The Graphic editor has been invited
to deliver an address before the South
western Editorial association, which
meets at El Paso next Thursday .his
subject is an easy one: "Our Duty to
This section."
From San Marcial (N. M.) Standard.
All aboard for the Southwestern Ed
itorial association. The editor is grate
ful to the program committee for giv
ing her a subject upon which she can
with ease tell the unvarnished truth.
From Alampgordo (N. M.) News.
The editors of the southwest will be
assembled in. annual convention in El
Paso next Thursday.- These men are
pdwerful factors in. the development ot
this country. It is good to see them
organized, for organization means In
creased effectiveness.
. o
WILL COME NOV. 0.
Local arrangements for the handling
of the private car of the party of Ori
ent officials, composed, of general
manager E. Dickinson and others, have
been canceled. The party was expect
ed here on November 2, but the latest
advices say that he will not be here
until November 6.
In Defence of Tobacco.
You may think every man who
smokes wants to quit, and can't. The
general opinion seems to be that using
tobacco is a bad habit; Jnot verj' bad,
but so bad that men wouldn't learn it
if they were beginning over, and had
their present knowledge of the weed.
But there is always opposition, and
not all men want to quit. And not
wanting to quit, it is for them to make
a defence: there are always arguments
for the defence. Here is one offered
by a correspondent to the Chicago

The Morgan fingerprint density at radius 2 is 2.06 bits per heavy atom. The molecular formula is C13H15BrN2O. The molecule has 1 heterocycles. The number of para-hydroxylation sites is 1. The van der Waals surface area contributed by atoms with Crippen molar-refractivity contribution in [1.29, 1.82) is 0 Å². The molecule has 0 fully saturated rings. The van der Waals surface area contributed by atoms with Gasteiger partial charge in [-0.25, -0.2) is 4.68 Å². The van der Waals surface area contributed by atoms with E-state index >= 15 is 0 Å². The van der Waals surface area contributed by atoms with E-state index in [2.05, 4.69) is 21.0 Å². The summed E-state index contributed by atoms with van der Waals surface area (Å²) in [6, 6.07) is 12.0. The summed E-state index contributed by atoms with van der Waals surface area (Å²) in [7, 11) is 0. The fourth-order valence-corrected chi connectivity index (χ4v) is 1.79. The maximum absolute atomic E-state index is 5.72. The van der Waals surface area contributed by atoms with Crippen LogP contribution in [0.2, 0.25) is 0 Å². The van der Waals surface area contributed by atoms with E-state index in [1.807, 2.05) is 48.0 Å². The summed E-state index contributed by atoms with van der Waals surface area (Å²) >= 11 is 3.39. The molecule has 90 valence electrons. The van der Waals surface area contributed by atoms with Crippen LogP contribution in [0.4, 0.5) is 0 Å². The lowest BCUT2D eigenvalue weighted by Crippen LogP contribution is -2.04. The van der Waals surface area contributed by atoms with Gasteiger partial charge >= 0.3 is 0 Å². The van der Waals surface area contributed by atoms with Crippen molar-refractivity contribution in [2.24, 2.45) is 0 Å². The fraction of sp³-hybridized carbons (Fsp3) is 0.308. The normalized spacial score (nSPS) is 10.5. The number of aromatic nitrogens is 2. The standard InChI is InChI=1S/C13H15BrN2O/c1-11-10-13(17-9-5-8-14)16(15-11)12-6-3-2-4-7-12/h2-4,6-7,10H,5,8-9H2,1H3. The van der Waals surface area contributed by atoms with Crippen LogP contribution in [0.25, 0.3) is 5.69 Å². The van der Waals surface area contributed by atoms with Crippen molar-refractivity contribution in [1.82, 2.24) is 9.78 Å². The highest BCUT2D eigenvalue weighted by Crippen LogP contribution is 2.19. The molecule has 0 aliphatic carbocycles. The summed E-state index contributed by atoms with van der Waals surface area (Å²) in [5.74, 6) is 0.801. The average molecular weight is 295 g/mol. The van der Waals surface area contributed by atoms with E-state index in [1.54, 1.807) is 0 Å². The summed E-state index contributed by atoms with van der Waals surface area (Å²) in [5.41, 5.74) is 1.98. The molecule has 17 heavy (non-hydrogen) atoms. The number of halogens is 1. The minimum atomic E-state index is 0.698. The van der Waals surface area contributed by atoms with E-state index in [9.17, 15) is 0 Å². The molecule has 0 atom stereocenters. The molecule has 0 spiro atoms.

Tribune: "You may say that the world
did without smoke for a mighty long
time, why not now? 3ut you must ad
mit that since tobacco was Introduced
to the world it has witnessed the great
est things done by brain power. To
bacco did it. Why, every conceivable
invention is either perfected now or so
near it that the inventive field Is near
ly used up and inventors are leaving
the field and retiring. The brains re
sponsible for our present civilization
are found mostly in the tobacco era.
Even the Ladles' Home Journal ad
vises girls not to marry a man who
doe5: not use the weed in a smokv
form. That paper rightly contends that
the nonuser is likely to get irritated j
after dinner, whereas a smoker would j
be quiet and behave himself, soothed by !
balm of a fragrant Havana. To a girl
In love a smoker is more desirable be
cause he , writes a better love letter,
which is more efficient than star gaz
ing.". -Atchison Globe.
Exmayor Wm. Adamson, of Dougla3,
Ariz., Is attending the fair.
Biliousness is due to a disordered
condition of the stomach. Chamber
lain's Tablets are essentially a stom
ach medicine, intended especially to
act on that organ; to cleanse it,
strengthen it, tone and invigorate it,
to regulate the liver and to banish
biliousness posltivelj' and effectually.